U.S. regulators moved toward approving wider use of boosters for mobile-telephone signals, devices that wireless companies led by AT&T Inc. (T) and Verizon Wireless say may cause interference if not properly deployed.
The U.S. Federal Communications Commission today said it wants to broaden the availability and use of signal boosters to enhance wireless coverage for consumers, particularly in rural and underserved areas. The agency asked for comments on rules to ensure that boosters do not adversely affect wireless networks.
“We applaud the commission for moving forward on a consumer-friendly issue,” Harold Feld, legal director for Public Knowledge, a Washington-based advocacy group, said in an e-mail. “Signal boosters in the home, when designed to avoid interference, will contribute to improving wireless coverage.”
CTIA-the Wireless Association, with members including AT&T, Verizon and Sprint Nextel Corp. (S), is “concerned that poorly manufactured or improperly installed boosters can do much more harm than good,” Brian Josef, an assistant vice president, said in an e-mail. “The record is full of examples of such harm.”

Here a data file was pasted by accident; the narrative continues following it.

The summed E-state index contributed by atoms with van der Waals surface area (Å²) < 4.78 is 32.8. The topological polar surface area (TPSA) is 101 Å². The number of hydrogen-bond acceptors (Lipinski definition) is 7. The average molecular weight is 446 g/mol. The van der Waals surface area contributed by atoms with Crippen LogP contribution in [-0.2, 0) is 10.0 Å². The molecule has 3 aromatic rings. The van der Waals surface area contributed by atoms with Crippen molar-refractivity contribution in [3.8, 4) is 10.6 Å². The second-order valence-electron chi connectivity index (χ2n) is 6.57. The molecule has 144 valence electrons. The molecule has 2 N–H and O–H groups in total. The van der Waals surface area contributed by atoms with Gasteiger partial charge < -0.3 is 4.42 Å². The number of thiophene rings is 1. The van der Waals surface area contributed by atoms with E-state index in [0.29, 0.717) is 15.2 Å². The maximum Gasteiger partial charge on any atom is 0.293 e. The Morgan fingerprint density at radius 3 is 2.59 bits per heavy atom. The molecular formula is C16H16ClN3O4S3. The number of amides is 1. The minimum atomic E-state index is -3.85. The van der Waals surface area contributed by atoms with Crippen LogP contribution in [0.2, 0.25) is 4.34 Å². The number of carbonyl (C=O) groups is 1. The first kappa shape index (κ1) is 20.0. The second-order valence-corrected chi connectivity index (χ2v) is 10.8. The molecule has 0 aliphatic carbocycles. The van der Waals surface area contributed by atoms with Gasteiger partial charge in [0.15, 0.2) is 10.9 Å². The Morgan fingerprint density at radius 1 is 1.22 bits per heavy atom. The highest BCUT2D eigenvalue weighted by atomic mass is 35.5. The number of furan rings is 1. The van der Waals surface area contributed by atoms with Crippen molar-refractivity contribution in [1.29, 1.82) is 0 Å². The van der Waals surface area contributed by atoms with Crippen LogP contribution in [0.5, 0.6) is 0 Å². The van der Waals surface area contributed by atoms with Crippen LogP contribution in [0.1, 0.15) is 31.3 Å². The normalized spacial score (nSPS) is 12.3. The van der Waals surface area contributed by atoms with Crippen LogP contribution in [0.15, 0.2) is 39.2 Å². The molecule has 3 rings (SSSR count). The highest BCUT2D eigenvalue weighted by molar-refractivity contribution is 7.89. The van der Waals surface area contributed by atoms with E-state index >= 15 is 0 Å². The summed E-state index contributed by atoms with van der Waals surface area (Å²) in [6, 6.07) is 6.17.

Boosters “can cause massive interference,” Jeanine Poltronieri, an AT&T assistant vice president, said in a blog posting today. The company is “hopeful” the FCC will “provide some clarity to the rules of the road.”
The only way to halt booster interference now is to ask the FCC to cite the offender, Poltronieri wrote. “There must be a way to take action against manufacturers who distribute devices that cause interference,” she wrote.
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